Ms. Manis said I agree with everything has been said in the audience tonight. Barb basically said everything I was going to say tonight when we were discussing the ordinance. I think we had mentioned a couple of times going ten feet back. I donít think they should go all the way to the sidewalk. As you mentioned, with your system you can go back as far as we feel comfortable with. We had discussed thirty feet back which was basically the front of the house. I think saying they have to be kept in the back yard and they wonít get out and bite anybody is misbegotten thoughts from anybody. Itíll make people feel safe if they are in the back yard and you canít see the dogs, but thereís no guarantee that they wouldnít get out of the back yard and bite someone just the same as the front yard. Ms. Pollitt said there had been two dog bites this year and they did not involve invisible fences. A lot of times people are bitten by dogs they know. My best friend was bitten by a dog when she was young and she is stilling paying the price but even she didnít think this ordinance would be that effective. The enforcement issue is a big part of it too. I planned on voting no tonight. I donít want anyone to get bit but I think there is a better way to handle it.

Ms. Pollitt said I received my Board of Health packet tonight and we did have another animal bite which was not in a pet containment system. I believe this might be the fourth or fifth bite we had this year. Animal bites are on the increase and the Police Department will be getting more proactive with animals they know are a problem. If they get a call they will respond.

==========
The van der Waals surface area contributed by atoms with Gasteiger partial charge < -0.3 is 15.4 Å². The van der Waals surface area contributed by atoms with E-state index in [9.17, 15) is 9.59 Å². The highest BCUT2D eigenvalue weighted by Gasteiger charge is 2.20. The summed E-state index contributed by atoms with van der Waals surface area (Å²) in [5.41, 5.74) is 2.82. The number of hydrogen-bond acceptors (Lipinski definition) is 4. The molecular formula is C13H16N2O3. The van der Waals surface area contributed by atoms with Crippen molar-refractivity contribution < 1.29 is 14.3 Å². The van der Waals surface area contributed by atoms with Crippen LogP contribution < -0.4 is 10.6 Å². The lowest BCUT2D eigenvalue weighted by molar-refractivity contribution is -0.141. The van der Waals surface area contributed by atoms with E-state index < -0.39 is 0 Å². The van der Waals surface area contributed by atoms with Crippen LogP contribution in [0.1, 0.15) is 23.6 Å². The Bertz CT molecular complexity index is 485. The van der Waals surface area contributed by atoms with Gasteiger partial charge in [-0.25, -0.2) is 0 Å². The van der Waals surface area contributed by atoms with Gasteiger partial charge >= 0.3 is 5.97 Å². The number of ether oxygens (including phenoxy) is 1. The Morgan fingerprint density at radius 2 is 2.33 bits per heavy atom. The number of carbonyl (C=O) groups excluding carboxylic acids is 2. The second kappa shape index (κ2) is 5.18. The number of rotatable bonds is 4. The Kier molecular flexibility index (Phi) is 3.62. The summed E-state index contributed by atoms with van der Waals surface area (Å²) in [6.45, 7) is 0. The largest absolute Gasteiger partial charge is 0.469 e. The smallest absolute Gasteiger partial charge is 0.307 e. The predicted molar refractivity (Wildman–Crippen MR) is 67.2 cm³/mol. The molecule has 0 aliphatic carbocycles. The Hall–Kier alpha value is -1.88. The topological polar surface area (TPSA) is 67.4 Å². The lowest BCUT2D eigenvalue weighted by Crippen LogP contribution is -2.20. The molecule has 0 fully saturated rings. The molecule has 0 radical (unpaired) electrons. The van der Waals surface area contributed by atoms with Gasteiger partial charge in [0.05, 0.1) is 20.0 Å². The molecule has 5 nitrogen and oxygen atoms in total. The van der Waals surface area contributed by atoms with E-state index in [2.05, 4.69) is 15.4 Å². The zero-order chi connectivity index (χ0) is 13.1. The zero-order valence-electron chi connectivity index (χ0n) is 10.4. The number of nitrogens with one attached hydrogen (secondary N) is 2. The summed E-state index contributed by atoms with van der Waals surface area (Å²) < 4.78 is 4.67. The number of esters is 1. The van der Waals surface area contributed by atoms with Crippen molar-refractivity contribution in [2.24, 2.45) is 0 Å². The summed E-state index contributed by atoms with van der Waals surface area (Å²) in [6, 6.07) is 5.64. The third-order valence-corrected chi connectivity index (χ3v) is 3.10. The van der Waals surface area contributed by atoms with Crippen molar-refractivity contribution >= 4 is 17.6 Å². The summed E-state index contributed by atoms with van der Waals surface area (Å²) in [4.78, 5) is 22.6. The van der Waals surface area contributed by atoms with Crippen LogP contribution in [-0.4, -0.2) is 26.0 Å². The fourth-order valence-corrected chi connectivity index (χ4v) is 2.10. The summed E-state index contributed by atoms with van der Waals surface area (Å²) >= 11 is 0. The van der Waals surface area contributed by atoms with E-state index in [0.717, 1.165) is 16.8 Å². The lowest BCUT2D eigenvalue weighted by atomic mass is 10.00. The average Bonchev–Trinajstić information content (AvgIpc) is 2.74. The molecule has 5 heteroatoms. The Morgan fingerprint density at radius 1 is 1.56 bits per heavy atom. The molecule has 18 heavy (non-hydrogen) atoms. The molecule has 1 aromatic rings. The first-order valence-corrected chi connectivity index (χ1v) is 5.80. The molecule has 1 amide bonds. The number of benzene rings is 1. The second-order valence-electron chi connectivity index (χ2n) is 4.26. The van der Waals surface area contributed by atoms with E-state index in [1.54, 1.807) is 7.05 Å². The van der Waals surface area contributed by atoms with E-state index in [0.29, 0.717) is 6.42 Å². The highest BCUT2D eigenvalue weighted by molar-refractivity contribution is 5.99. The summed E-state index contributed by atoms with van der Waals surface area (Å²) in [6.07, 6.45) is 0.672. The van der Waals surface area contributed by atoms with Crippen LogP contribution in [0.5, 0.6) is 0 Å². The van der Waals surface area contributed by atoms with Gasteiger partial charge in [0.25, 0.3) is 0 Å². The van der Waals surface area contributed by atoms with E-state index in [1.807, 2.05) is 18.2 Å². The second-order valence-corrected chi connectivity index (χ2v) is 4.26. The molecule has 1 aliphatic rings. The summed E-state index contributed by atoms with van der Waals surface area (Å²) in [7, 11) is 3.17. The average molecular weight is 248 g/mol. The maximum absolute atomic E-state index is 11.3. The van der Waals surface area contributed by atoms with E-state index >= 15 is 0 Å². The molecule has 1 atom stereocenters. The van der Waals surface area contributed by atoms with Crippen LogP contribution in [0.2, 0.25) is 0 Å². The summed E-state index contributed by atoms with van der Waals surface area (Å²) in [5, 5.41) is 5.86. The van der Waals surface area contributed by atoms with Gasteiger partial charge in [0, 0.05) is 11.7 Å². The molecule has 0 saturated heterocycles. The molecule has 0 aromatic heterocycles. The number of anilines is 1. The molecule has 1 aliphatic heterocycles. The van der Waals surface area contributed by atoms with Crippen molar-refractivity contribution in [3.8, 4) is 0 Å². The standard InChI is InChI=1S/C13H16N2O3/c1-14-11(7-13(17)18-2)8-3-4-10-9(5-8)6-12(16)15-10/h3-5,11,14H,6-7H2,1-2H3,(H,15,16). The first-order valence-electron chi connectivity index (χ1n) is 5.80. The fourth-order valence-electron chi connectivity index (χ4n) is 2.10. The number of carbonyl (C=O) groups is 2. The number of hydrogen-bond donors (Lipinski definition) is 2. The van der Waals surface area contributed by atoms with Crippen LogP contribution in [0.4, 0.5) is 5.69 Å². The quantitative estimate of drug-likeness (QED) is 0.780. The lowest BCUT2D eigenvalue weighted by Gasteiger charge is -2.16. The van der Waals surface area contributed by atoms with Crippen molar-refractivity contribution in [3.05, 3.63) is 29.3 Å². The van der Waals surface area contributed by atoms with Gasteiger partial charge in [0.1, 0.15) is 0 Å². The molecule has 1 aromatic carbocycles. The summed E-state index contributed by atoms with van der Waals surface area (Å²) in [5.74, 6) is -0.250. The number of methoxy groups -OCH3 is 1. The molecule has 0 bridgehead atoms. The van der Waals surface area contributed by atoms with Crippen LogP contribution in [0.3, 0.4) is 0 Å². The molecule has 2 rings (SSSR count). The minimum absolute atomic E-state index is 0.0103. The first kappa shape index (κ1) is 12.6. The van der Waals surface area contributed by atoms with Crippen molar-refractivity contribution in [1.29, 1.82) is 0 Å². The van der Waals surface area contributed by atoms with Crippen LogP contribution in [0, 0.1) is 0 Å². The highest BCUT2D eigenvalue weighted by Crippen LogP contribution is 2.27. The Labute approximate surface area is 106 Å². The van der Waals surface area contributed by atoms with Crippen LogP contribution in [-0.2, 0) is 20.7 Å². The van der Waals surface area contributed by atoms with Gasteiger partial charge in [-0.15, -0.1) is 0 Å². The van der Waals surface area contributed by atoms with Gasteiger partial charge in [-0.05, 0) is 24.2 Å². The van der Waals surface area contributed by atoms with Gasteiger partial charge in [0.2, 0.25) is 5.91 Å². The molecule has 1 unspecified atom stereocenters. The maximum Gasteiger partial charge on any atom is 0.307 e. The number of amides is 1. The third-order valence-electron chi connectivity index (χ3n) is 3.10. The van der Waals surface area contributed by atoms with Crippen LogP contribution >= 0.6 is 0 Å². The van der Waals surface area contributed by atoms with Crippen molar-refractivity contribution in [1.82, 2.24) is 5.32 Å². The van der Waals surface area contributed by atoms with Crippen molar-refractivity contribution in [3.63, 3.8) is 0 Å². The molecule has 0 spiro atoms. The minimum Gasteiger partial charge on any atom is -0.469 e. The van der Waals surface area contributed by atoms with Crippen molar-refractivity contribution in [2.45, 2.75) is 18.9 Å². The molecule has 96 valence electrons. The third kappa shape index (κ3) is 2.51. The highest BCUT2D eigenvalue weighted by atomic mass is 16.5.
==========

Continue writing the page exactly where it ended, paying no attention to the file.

Mr. Galster said if we have a rise in dog bites in the community then that is a separate issue from the electronic pet containment system. If we find out we have five dog bites and they were all on leashes, do we regulate that every leash can only be four feet long so youíre that much closer to your dog? I was on the original committee that looked at this. We had a lot of concern about police, fire and paramedic personnel coming to houses that have invisible fences and would they be able to get there if the dogs were outside. For that reason I said letís proceed. Since then Iíve talked with owners of the fences and postal workers. Postal workers donít deliver to houses that have invisible fences. You have to go and get your mail at the post office. If the paramedics arrive and the dog is in the house, they have the same problem as if they were contained in an invisible fence. Those issues that were originally driving this ordinance, in my mind, have either changed or gone away. Maybe itís because of enlightenment. Maybe because it was wrong. I do agree that having a dog being able to come right up to the sidewalk is a bad situation, an accident waiting to happen. I want to see it moved. I havenít gotten any positive support from this Council that says ten feet. Itís always stayed at 30 feet. I think a lesser dimension serves the purpose. Knowing what I know today I would never have recommended it when it came out of Rules and Laws as itís presently written.